Single-axis solar trackers that tilt rows of solar panels to the east and west have become very popular thanks to their simplicity. They have lower installation and maintenance costs than more complex tracking devices, and the increase in space requirements is less drastic.

 

Based on their operating mechanism, solar trackers can also be classified into active and passive. Active solar trackers use light sensors and motors to position solar panels with respect to the sun, while passive trackers have an hydraulic mechanism that responds to heat. Active solar trackers are more accurate, but they consume electricity and are more expensive. On the other hand, passive solar trackers are less accurate, but they consume no electricity and have lower costs. In general, passive trackers offer enough accuracy for solar panels. Active trackers are used in applications that demand more accuracy, such as concentrating solar power.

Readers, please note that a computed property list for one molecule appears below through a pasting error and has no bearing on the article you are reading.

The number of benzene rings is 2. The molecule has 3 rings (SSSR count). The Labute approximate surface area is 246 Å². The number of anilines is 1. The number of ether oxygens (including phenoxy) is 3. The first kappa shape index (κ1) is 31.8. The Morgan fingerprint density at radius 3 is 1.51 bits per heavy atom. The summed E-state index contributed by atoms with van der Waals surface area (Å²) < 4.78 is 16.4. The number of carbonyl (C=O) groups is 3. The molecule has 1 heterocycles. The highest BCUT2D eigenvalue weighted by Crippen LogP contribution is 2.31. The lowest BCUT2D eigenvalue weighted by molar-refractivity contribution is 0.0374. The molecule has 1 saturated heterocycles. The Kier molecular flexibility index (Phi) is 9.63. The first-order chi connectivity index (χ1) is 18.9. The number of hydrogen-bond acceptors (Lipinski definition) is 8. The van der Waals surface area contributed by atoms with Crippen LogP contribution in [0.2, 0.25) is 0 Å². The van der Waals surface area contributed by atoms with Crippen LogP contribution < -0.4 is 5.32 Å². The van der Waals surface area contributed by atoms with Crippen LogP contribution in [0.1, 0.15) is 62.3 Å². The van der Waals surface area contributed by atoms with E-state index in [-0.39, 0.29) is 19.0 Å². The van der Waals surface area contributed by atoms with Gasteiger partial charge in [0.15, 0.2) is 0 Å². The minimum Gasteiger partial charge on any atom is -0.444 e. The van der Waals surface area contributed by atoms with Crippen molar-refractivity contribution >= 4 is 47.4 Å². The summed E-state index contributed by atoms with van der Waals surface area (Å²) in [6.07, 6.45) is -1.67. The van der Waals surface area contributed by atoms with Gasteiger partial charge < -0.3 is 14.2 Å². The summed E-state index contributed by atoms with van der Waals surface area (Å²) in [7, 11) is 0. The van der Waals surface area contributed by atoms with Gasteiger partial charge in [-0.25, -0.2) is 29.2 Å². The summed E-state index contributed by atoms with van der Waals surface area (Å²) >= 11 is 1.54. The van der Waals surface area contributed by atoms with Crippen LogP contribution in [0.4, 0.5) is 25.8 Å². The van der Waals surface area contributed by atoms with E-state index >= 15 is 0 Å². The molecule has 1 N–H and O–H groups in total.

The US National Renewable Energy Laboratory (NREL) developed the PVWatts Performance Calculator, which can be used for solar power systems around the world. When used to simulate photovoltaic systems in Australia, the following results are obtained:

 

  • Single-axis tracking boosts performance by 19% to 29%.
  • Dual-axis tracking boosts performance by 23% to 36%.

 

Generally, the performance of solar trackers increases in locations close to the equator, since the sun stays in the sky for more hours during the year. However, the local terrain and weather also affect the effectiveness of solar tracking. 

 

Single-axis tracking increases the productivity of solar panels without the higher cost and complexity of a dual-axis tracker.  Also, the productivity gain between no tracking and single-axis tracking is significant, while the additional benefit of dual-axis tracking is smaller. For these reasons, single-axis tracking is a more popular option.

Advantages of a Single-Axis Tracking Solar PPA

As discussed in a previous article, a solar PPA is an attractive option for corporations who want to deploy solar panels:

 

  • The upfront cost is assumed by the provider, which means the client can install solar panels without affecting the operating cash flow.